Kohei Kato, Takahiro Satoh*, Aya Nishizawa and Hiroo Yokozeki
Department of Dermatology, Graduate School, Tokyo Medical and Dental University, Tokyo, 1-5-45 Yushima, Bunkyo-ku, Tokyo 113-8519, Japan. *E-mail: firstname.lastname@example.org
Accepted October 18, 2010.
Abatacept is a biological agent that modifies immune responses and has been used for the treatment of rheumatoid arthritis (RA). Cutaneous adverse effects due to abatacept are rare. We report here a psoriasiform drug rash in a patient with RA who was being treated with abatacept.
A 59-year-old woman presented with a 4-month history of erythematous plaques on her palms and extremities. The patient had a long-term history of using methotrexate (8 mg/week) and oral prednisolone (10 mg/day) as therapy for RA, which had been diagnosed at the age of 37. Laboratory findings were as follows: white blood cell count 10,300 /μl; C-reactive protein 1.27 mg/dl (normal < 0.3 mg/dl); anti-nuclear antibody × 40; rheumatoid factor 68 IU/ml (normal < 20 IU/ml); rheumatoid arthritis particle agglutination × 320 (normal < × 40); autoantibody to galactose-deficient IgG 74.9 AU/ml (normal < 6 AU/ml); and matrix metalloproteinase-3 195 ng/ml (normal 17.3–59.1 ng/ml). Three years previously, the patient had enrolled in a clinical trial to study the effects of abatacept (750 mg/day, once every 4 weeks). The patient’s clinical symptoms of RA were well-controlled with abatacept, and thus oral prednisolone was ceased approximately 4 months before her admission to our department. Physical examination revealed that erythematous plaques of various sizes with scales were present on the patient’s extremities, palms and soles (Fig. 1). Microscopically, there was a parakeratotic hyperkeratosis with irregular acanthosis and a localized thinning of the granular layer (Fig. 2A). Cellular infiltrate comprising mononuclear cells and a few neutrophils was found around perivascular areas in the upper dermis. Inflammatory cells infiltrated into the epidermis and an accumulation of neutrophils in the cornified layer was found (Fig. 2B). The patient had no medical or family history of psoriasis. The eruptions were initially resistant to topical corticosteroids, but gradually improved within a few weeks. Skin patch-testing with abatacept (10% and 20%) was negative. After the remission of skin symptoms, abatacept was re-administered, resulting in the recurrence of skin symptoms within a few days. The patient is being controlled with reduced doses of abatacept (less than 500 mg/day) together with occasional use of topical corticosteroids.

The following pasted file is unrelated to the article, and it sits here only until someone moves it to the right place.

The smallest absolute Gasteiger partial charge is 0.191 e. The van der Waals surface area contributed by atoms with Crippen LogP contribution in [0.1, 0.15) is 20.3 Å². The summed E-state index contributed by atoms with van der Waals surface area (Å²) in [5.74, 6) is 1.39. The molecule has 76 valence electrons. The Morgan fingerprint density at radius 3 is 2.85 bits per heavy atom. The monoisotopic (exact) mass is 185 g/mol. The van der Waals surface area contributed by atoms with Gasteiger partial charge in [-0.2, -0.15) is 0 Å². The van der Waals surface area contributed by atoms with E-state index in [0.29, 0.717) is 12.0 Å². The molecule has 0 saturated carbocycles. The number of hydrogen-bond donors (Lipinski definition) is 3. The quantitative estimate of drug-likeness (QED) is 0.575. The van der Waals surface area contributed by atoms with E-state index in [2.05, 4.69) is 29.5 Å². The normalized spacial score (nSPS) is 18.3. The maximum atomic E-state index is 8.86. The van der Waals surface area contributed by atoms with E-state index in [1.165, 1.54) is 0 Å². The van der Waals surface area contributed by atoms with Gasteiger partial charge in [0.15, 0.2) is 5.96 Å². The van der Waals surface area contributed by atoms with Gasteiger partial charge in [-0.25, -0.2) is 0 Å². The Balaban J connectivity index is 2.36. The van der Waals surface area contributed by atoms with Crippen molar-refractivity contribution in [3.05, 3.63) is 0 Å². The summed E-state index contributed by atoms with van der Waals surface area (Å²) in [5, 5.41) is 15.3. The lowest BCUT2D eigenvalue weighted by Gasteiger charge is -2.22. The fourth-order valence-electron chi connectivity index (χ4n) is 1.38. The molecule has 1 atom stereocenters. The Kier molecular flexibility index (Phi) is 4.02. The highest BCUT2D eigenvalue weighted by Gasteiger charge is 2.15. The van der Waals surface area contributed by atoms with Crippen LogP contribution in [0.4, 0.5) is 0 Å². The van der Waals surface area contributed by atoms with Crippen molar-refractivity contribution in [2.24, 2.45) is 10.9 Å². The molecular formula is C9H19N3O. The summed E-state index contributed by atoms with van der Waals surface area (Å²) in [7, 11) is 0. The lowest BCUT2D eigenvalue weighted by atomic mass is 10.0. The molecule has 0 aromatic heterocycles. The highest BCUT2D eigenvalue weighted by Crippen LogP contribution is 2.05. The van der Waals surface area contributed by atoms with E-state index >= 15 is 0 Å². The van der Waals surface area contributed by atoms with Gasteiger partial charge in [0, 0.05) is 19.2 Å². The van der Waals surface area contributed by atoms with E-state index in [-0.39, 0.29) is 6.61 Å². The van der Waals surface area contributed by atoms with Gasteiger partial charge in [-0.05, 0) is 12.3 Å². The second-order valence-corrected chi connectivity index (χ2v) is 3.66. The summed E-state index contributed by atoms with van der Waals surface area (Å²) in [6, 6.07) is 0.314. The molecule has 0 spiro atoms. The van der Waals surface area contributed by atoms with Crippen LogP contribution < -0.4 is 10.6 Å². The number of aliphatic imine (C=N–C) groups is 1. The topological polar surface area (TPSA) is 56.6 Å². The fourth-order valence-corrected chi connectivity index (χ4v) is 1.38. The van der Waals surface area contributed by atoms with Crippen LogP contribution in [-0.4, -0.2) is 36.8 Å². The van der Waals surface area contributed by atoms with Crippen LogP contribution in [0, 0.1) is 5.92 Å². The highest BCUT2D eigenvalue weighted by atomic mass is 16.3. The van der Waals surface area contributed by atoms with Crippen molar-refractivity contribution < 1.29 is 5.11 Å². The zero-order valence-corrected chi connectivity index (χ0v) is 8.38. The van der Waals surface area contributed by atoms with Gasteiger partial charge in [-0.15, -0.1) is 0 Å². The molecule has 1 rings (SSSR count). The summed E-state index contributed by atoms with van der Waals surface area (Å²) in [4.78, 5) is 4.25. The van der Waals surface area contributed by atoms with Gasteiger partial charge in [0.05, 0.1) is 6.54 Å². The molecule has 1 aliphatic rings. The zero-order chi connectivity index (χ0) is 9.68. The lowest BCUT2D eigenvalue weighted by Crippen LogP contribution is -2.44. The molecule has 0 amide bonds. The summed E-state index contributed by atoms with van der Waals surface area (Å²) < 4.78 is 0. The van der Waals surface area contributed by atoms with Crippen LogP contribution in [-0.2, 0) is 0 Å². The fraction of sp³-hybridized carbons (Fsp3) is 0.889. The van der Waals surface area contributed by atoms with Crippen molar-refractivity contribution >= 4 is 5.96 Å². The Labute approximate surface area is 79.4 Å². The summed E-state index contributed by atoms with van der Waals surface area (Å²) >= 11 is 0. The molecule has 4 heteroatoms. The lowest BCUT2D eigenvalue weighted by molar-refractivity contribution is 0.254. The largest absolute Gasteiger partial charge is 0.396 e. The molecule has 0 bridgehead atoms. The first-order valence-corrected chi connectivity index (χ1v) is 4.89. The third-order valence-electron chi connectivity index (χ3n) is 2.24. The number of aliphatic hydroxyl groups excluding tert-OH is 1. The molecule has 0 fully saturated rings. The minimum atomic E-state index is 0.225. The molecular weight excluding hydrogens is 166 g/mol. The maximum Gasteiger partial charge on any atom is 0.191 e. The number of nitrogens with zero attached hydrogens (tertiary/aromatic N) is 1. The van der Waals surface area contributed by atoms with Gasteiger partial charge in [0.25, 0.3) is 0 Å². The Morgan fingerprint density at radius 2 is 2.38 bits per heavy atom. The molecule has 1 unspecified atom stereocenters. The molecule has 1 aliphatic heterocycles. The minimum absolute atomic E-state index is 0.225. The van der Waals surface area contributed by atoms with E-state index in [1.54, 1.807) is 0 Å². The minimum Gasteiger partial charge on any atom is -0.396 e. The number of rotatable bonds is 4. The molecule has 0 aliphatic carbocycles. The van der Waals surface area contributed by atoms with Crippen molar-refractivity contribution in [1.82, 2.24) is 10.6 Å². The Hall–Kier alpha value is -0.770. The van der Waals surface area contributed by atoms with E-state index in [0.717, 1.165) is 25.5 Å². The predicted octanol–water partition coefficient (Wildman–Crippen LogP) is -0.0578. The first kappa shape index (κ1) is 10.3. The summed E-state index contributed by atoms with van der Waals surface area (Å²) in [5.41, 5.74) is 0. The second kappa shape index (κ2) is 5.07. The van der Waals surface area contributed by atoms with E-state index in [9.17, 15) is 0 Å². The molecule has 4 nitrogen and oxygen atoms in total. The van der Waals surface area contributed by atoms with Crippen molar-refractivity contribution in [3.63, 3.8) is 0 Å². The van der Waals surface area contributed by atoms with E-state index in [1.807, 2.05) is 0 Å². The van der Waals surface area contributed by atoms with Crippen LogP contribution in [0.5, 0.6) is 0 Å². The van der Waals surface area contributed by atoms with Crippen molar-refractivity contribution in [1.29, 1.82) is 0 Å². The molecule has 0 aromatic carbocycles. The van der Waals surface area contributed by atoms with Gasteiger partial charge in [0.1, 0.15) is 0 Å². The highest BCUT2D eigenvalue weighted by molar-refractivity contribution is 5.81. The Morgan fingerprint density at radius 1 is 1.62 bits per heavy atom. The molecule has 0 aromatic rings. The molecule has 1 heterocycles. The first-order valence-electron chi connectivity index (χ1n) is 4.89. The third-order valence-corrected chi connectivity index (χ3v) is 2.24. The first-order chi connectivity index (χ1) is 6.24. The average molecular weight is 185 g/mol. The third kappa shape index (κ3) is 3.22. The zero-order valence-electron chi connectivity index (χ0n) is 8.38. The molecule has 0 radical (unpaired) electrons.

Fig. 1. Clinical features of the skin lesions. (A and B) Erythematous plaques with scales are distributed on the extensor surfaces of the extremities. (C) Keratotic erythematous plaques on the soles.
Fig. 2. Histopathological characteristics of the skin lesions. (A) Hyperkeratosis with parakeratosis and moderate acanthosis. (Original magnification × 100). (B) Accumulation of neutrophils in the stratum corneum (arrowheads). (Original magnification × 400).
Abatacept is a dimeric, soluble, fusion protein consisting of an extracellular binding domain of human cytotoxic T-lymphocyte antigen 4 (CTLA-4) and human IgG. It blocks the binding of CD28 to CD80/CD86, thereby inducing the down-regulation of T-cell proliferation (1). This agent has potential for treating patients with RA. It is likely that the skin eruptions that occurred in our patient were caused by abatacept, as the re-administration of abatacept resulted in the recurrence of skin lesions. A 3-year latency period is longer than that of eruptions caused by most other drugs. Possibly oral prednisolone had a masking effect on the development of the skin lesions until it was interupted 4 months before the patient was seen by us.
Histopathological changes in the present case appeared to share some morphological similarities with psoriatic reactions by way of parakeratotic acanthosis, which was accompanied by thinning of the granular layer and neutrophilic accumulation in the stratum corneum. Psoriatic skin lesions evoked by abatacept in a case of RA have also been reported in another study (2). Psoriasiform and/or pustular eruptions are well-known cutaneous adverse effects of anti-tumour necrosis factor alpha (TNF-α) antagonists (3–5). This is explained by cytokine imbalance with an increase in interferon-α (4‚ 5). In a further report, patient with a juvenile RA receiving abatacept treatment developed erythema elevatum diutinum, a disease characterized by extensive neutrophil infiltration in the dermis. However, in that study it remained to be determined whether abatacept actually contributed to the skin lesions (6). Considering the infiltration of neutrophils in the skin lesions of our patient, anti-TNF-α antagonists and abatacept may share common modulatory effects on the immune system, hence leading to the activation of neutrophils. Alternatively, abatacept may interfere with CTLA-4 signals in regulatory T cells (7), which results in the impaired suppressive functions of those cells and in the exacerbation of Th17 immunity. Further research is needed in order to elucidate the mechanisms responsible for skin eruptions due to abatacept.
The authors declare no conflicts of interest.